Comments on income and price elasticities of croatian trade a panel data approach bobi vida
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Comments on “ Income and Price Elasticities of Croatian Trade - A Panel Data Approach ” Bobić Vida. by Saša Žiković. Motivation. Croatia’s current account deficit is for the most part a consequence of a large deficit in merchandise trade.

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Comments on income and price elasticities of croatian trade a panel data approach bobi vida

Comments on “Income and Price Elasticities of Croatian Trade- A Panel Data Approach”Bobić Vida

by Saša Žiković


Motivation

Motivation

  • Croatia’s current account deficit is for the most part a consequence of a large deficit in merchandise trade.

  • The goal of the paper was to determine the most important factors which affect movements in Croatian merchandise trade.

  • Stable elasticity coefficients can be of great use in 1) gauging the impact of changes in the economy as well as of fiscal and monetary policy measures on the trade balance and 2) macroeconomic forecasting.

  • Analyse the influence of kuna/euro exchange rate on trade and competitiveness of Croatian goods.


By sa a ikovi

Data

  • Period: 2000-2007 annual data

  • Variables:

  • Sectoral imports and exports according to the National Classification of Economic Activities (NCEA) – 30 sectors

  • Income (world total real GDP, Croatian real GDP)

  • Prices (unit value indices calculated from disaggregated data on euro values and quantities)

  • Nominal kuna/euro exchange rate

  • FDI (stock or flow?)

  • Croatian import tariffs

    Model: dynamic panel data method – estimation via GMM


Findings

Findings

Export function: Import function:

  • Import tariffs expected sign but negligible effect

  • For Croatian exports, competitiveness works through prices, not quality of goods.

  • Exchange rate does not have a strong role in determining export flows, while it contributes to import growth.

  • Use of currency depreciation as an export promotion tool is not validated.


Good points of the paper

Good points of the paper

  • First, the paper asks a very interesting and relevant research question, which is of great importance for the Croatian policy makers.

  • Second, this paper is among a few papers that empirically deals with trade mechanics in Croatia.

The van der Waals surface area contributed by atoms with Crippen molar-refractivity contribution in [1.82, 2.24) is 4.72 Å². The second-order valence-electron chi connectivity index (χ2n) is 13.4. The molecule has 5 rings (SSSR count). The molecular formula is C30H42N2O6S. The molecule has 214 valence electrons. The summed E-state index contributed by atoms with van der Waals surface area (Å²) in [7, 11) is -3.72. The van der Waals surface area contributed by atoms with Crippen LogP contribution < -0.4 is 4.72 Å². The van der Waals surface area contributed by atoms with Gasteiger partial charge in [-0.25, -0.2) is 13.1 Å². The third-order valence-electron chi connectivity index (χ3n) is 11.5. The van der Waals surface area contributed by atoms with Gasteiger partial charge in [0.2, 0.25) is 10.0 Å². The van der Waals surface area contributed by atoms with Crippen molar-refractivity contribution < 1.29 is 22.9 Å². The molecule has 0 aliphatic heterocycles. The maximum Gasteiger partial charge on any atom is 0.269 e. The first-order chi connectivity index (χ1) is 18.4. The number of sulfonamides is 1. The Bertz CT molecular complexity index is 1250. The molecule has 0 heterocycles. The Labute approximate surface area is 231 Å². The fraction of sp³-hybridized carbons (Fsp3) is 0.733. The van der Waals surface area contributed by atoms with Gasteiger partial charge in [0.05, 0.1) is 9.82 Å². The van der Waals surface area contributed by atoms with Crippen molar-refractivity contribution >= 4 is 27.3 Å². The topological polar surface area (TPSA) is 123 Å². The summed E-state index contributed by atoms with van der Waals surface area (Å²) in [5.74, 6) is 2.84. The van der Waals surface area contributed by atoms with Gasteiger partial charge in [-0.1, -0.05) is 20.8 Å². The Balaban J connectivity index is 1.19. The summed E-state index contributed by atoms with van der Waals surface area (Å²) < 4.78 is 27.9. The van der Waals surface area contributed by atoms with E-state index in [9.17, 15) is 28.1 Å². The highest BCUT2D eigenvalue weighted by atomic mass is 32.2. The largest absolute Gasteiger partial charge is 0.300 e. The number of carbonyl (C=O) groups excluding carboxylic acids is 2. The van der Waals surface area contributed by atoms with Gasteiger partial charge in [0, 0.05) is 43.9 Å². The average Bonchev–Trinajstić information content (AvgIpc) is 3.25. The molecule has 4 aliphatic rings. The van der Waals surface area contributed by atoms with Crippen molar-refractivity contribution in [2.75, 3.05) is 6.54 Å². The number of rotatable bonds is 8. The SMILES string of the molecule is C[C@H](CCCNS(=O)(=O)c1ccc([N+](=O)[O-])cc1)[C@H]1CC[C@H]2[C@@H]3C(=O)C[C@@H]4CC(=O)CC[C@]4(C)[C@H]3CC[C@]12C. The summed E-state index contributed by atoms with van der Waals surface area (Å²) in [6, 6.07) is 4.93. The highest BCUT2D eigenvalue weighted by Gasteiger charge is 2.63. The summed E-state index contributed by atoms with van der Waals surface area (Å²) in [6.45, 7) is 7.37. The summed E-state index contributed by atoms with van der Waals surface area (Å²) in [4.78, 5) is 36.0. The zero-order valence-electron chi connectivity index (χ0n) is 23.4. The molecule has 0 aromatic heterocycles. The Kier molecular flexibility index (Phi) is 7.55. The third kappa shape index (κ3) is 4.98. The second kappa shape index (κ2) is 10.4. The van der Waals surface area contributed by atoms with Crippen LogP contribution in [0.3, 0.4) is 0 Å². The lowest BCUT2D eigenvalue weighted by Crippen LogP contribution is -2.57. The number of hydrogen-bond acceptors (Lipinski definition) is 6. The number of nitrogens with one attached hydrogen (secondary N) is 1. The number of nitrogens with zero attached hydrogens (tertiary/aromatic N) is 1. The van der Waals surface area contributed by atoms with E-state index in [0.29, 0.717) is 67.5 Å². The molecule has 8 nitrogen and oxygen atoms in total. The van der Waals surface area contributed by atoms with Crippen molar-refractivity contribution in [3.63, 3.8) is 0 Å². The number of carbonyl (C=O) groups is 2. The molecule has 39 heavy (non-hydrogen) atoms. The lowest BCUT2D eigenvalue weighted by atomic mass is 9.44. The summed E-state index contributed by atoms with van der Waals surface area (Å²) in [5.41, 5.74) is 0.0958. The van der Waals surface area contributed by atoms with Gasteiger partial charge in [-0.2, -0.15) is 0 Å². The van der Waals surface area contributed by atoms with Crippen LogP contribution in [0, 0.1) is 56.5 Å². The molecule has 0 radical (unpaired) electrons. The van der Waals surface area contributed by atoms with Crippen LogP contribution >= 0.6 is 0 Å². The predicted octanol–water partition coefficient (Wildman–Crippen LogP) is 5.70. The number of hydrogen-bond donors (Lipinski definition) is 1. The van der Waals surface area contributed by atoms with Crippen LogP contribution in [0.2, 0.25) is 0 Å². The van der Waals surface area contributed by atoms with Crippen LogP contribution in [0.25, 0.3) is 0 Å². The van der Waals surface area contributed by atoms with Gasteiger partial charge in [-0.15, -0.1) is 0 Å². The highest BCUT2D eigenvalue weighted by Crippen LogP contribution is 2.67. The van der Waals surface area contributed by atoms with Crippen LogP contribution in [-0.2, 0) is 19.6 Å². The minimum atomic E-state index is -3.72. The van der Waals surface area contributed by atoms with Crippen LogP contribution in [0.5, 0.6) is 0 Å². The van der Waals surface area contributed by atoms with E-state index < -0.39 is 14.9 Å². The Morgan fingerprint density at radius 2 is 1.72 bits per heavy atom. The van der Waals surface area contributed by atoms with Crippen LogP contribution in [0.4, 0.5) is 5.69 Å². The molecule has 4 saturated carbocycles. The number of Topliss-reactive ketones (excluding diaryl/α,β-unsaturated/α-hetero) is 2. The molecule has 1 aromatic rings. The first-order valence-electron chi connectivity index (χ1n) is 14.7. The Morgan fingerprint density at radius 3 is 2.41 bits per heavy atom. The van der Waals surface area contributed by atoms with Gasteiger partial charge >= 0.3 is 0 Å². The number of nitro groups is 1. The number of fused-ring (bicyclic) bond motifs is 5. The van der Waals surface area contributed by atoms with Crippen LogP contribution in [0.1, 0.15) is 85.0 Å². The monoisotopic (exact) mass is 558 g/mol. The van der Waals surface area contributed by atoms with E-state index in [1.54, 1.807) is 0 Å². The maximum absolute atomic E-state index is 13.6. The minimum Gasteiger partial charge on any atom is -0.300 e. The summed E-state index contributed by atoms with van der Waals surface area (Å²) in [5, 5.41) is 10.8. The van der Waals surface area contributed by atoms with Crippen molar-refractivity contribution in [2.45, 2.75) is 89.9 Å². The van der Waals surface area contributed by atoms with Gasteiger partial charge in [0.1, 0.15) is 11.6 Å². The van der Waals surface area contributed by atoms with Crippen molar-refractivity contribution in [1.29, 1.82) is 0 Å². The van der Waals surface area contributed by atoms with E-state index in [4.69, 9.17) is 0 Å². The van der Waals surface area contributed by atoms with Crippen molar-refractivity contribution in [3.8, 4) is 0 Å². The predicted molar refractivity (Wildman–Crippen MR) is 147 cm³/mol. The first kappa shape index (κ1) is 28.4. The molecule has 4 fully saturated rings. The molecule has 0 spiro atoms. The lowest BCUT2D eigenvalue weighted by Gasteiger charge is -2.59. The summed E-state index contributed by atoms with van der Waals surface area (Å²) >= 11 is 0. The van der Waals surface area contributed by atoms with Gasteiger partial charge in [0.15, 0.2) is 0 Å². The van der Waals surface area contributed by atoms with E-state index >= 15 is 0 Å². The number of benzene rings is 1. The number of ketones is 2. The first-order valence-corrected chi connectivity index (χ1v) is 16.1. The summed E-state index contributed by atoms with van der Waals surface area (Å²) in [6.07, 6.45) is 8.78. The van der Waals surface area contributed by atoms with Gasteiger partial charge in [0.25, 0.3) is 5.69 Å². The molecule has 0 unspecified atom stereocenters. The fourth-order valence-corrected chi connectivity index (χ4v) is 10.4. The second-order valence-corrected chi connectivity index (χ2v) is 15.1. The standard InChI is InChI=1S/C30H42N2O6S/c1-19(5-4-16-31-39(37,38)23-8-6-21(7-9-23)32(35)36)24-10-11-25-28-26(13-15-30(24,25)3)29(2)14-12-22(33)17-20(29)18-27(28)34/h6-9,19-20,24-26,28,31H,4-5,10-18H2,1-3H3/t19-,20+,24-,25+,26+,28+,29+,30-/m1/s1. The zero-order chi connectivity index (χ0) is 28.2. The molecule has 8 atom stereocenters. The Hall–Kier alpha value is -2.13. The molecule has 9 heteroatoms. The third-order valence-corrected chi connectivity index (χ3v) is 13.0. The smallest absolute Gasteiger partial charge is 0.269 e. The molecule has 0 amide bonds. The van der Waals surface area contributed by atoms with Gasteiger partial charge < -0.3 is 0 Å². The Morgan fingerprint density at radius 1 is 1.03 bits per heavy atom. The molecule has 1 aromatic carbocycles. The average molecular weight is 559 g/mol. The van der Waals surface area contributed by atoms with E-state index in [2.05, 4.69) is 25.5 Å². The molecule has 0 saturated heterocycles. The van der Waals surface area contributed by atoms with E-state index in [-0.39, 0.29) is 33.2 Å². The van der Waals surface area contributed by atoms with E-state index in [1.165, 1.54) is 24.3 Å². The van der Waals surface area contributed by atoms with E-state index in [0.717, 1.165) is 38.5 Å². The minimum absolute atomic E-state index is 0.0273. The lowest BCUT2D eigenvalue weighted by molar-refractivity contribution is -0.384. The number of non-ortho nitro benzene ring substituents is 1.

• The finding from this paper (if accepted as valid) raise important economic and political questions in Croatia (other transitional countries?).

  • The author shows good understanding of issues involved in trade modelling

  • Overall, this is a well-written, interesting paper with a potential to be a publishable piece of work.


Comments and questions

Comments and questions

This is a solid econometric exercise but...

  • The purpose of the paper has very little ambition (income and price elasticities) or is it to ambitious (HRK/€)?

  • What does this paper bring new to the literature about transitional economies?

  • Who will be interested in this paper?

  • What are the policy implications?

  • What should be done on fiscal and monetary front?

  • There is no explanation of Croatian economical and trade specifics. An investigation of these would substantially increase the quality of the paper!

  • Taking account of regional elements and previous knowledge of product and trade among ex YU and ex communists countries is necessary.

  • What happened in 2003-2004 (reversal of trend)?

  • Page 3 – What is the reason of Croatia’s low competitiveness and pronounced imbalance in international trade?


Comments and questions1

Comments and questions

  • Although the author is aware of Croatian specifics the paper still uses the most standard setup, why? (potential to be the first and original)!

  • For some strong presumptions there is little backing in the literature